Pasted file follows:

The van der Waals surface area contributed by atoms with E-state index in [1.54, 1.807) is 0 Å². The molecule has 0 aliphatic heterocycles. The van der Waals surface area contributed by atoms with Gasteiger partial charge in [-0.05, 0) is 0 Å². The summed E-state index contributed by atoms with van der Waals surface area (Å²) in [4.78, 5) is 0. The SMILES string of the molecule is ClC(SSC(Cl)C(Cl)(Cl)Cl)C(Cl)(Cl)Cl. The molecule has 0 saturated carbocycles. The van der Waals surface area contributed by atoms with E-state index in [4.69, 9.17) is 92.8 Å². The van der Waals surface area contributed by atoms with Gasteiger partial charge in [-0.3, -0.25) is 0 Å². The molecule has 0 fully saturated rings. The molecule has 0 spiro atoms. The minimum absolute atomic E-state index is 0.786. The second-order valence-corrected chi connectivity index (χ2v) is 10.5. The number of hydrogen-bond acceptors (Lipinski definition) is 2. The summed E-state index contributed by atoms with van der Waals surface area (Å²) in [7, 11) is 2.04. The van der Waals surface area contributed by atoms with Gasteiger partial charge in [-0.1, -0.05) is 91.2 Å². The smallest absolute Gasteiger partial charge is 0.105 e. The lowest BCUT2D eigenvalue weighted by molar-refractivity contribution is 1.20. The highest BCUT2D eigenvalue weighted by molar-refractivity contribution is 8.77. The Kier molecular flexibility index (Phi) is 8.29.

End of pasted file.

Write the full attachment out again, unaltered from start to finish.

The van der Waals surface area contributed by atoms with E-state index in [1.54, 1.807) is 0 Å². The molecule has 0 aliphatic heterocycles. The van der Waals surface area contributed by atoms with Gasteiger partial charge in [-0.05, 0) is 0 Å². The summed E-state index contributed by atoms with van der Waals surface area (Å²) in [4.78, 5) is 0. The SMILES string of the molecule is ClC(SSC(Cl)C(Cl)(Cl)Cl)C(Cl)(Cl)Cl. The molecule has 0 saturated carbocycles. The van der Waals surface area contributed by atoms with E-state index in [4.69, 9.17) is 92.8 Å². The van der Waals surface area contributed by atoms with Gasteiger partial charge in [-0.3, -0.25) is 0 Å². The molecule has 0 fully saturated rings. The molecule has 0 spiro atoms. The minimum absolute atomic E-state index is 0.786. The second-order valence-corrected chi connectivity index (χ2v) is 10.5. The number of hydrogen-bond acceptors (Lipinski definition) is 2. The summed E-state index contributed by atoms with van der Waals surface area (Å²) in [7, 11) is 2.04. The van der Waals surface area contributed by atoms with Gasteiger partial charge in [-0.1, -0.05) is 91.2 Å². The smallest absolute Gasteiger partial charge is 0.105 e. The lowest BCUT2D eigenvalue weighted by molar-refractivity contribution is 1.20. The highest BCUT2D eigenvalue weighted by molar-refractivity contribution is 8.77. The Kier molecular flexibility index (Phi) is 8.29.